I watched as the bartender slid the largest martini I've ever seen across the bar to Alexandra, all the while not so subtly trying to peer down her crisp-collared blouse. Alexandra doesn't need to dress like Adriana from The Sopranos. I swear she could wear a nun's habit and still be a knockout. In reality, her wardrobe is based on a few simple, signature pieces. A white tailored, long-sleeve shirt; black slacks; a few bright, silk scarves; a few fitted jackets in leather, suede, and lightweight wool; and sleek black pumps my mother would call "smart." On the coldest days of the year, Alexandra appears in a vintage fox fur inherited from the same grandmother who gave her the diamond earrings. (That grandmother, Alexandra told me, was the family's infamous wild child; no wonder she and Alexandra were so close.) On the hottest days of the year, the black slacks are replaced by a pencil skirt in Schiaparelli's hot pink; the pumps give way to stiletto-heeled slides.
Alexandra says she was born with her signature style, and while I know she's exaggerating for the sake of a good story, I want to believe her. Stylish, fiercely independent Alexandra sprung, fully formed, from the forehead of a tyrannical, pale-blue-polyester-wearing father. Why not?
That same polyester-clad man had told his daughter that he thought what she did for a living was frivolous; he suggested she get a real job, like "a secretary or something."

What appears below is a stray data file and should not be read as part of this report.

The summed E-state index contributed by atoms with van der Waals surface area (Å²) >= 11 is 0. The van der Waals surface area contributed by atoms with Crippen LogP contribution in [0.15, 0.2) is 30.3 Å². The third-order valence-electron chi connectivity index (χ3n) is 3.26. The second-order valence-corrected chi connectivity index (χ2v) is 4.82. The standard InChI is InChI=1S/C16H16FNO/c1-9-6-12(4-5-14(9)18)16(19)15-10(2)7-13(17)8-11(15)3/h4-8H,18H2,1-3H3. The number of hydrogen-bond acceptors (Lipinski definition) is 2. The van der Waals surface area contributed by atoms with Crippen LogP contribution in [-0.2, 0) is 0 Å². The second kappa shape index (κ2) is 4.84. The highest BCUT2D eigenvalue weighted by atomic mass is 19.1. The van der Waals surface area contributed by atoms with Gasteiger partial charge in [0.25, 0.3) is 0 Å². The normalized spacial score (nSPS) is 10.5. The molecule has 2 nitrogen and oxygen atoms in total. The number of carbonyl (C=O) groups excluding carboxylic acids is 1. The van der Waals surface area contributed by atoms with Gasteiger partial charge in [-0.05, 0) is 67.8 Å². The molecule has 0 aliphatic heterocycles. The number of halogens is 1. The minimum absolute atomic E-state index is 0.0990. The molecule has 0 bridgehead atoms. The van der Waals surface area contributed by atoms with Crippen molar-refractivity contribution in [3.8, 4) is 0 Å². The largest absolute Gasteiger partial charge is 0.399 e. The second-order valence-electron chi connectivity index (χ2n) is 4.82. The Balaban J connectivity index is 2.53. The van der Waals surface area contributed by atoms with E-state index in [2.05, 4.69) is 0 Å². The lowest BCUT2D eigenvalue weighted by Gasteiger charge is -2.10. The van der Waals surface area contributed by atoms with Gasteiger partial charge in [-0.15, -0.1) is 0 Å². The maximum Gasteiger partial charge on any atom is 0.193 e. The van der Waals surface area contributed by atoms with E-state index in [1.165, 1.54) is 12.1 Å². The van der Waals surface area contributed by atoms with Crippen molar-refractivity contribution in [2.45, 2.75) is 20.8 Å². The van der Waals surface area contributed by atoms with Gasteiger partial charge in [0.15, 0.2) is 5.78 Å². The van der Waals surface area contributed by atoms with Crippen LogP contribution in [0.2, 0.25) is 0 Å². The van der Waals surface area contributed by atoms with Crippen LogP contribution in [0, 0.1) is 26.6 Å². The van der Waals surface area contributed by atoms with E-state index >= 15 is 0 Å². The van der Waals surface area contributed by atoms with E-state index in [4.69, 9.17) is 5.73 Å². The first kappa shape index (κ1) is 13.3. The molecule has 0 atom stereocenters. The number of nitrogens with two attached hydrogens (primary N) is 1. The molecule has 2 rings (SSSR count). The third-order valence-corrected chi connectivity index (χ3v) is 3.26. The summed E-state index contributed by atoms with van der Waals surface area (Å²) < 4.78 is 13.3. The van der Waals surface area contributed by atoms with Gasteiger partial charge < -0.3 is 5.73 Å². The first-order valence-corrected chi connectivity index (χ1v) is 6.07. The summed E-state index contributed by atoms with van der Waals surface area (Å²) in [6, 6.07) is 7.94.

Alexandra had commented, "I think my father's notion of a 'working girl' was cribbed from a 1950s Technicolor movie, you know, dozens of wasp-waisted women wearing cat-eye glasses, corralled in a typing pool, longing only for a handsome husband and a kitchen full of shiny appliances. Not," she'd added, "that there's anything wrong with the handsome husband part."
Mr. Boyd, wherever he is, might be interested to know that Alexandra's professional reputation has been well established for a long time now. Her reputation is due partly to hard work, partly to an uncanny ability for knowing what the client needs even if the client doesn't know he needs it. I've seen her create a lush, opulent apartment, something completely the antithesis of her own sleek, art deco-ish home, for a fifty-year-old corporate lawyer, newly divorced, who practically burst into tears of joy when it was finally revealed to him.
"Did he ask for something so Oriental?" I remember asking Alexandra when she'd triumphantly finished the job.
"Of course not," she'd told me. "He had no idea what he wanted. So I had to tell him."
Alexandra, I have to admit, can be frightening.
"So?" she said now, fixing me with her violet, appraising gaze.
I took a deep breath. It was the first time I'd speak the words to anyone other than my reflection in the bathroom mirror.
"I'm pregnant," I said. "I bought a pregnancy kit, and it says I'm pregnant."
Alexandra calmly took a sip of her massive martini, set the glass down on the bar, and then looked right at me.
"Who's the father?" she said.
"My God, Alexandra," I cried, "Ross is the father!" I glanced around to see who was staring at me. No one.
Alexandra nodded. "Good. Just checking. I don't like to make assumptions. No one is perfect, my dear."
I needed a moment to get past whatever it was I was feeling right then.
"I wouldn't cheat on my fiancé," I said finally. "I'm not a cheater."